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Book Review – The Wisdom of the Shire by Noble Smith

December 19, 2012 at 12:26 am by Kelvarhin  - 

First off just let me say that, as an Aussie, I was a bit dubious at The Wisdom of the Shirebeing asked to review a self help book based on the Shire.  We tend to be a bit wary of these sorts of books and part of me jumped to the conclusion that such a book could only be an attempt to cash-in on the new Hobbit films. I am very pleased to say that my initial prejudices were completely unfounded.  The Wisdom of the Shire is an excellent, well written book, by a true fan of Tolkien.

I found The Wisdom of the Shire to be funny, insightful, thought provoking and a thoroughly enjoyable read. It brought back to mind several aspects of Tolkien’s world. Over the years I’ve read much of the good professor’s work, some works more than once. Noble’s book had me looking at familiar passages in a way I hadn’t before.

The Wisdom of the Shire is a nice enhancement to reading Tolkien, taking nothing away or for granted from what long time readers know of Middle-earth already. Who knows, Noble Smith’s book may hold some surprises for new and not so new Tolkien fans alike. Fans will love “The Hobbit Test” towards the end of the book (no I’m not going to tell you how I scored :-P ) Noble’s instructions on how to make a small Hobbit garden had me smiling as I thought of Sam tending his beloved garden :-).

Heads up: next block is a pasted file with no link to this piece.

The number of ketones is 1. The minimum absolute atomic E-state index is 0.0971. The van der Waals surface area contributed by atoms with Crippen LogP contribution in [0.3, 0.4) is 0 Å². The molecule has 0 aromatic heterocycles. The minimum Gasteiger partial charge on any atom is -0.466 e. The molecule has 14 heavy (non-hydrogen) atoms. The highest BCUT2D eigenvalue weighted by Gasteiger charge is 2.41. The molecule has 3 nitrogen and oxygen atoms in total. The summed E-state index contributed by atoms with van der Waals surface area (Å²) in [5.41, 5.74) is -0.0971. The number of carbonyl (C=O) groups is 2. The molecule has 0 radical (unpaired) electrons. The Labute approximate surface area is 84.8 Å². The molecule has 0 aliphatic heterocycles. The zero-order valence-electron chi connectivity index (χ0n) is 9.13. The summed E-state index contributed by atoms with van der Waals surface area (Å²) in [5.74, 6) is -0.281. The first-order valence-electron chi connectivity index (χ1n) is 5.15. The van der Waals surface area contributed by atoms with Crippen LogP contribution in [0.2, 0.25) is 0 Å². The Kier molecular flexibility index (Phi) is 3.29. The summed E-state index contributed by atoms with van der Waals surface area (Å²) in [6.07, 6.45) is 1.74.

Noble’s knowledge and understanding of Tolkien’s work shines through on every page. His comparisons to contemporary situations are presented with finesse and  don’t detract from the flow and overall Middle-earthy feel of the book. The Wisdom of the Shire quotes at the end of each chapter are excellent summations; I fully expect to hear them repeated by Tolkien fans in the years ahead.

This is definitely a book I’m happy to have living on my bookshelf amongst the rest of my Tolkien books.

You can get your copy here  The Wisdom of the Shire: A Short Guide to a Long and Happy Life

Noble Smith, author of The Wisdom of the ShireNoble Smith is an award-winning playwright who has worked as a video game writer, a documentary film executive producer and the media director of an international human rights foundation.  He lives in the Pacific Northwest with his wife and children.  To read even more about Noble and his book you can visit www.shirewisdom.com or follow him on Twitter @shirewisdom .

After reading The Wisdom of the Shire I had the great pleasure of talking to its author Noble Smith.

Kelvarhin:  You’ve read many of Tolkien’s books, which one, if any, is your most favourite?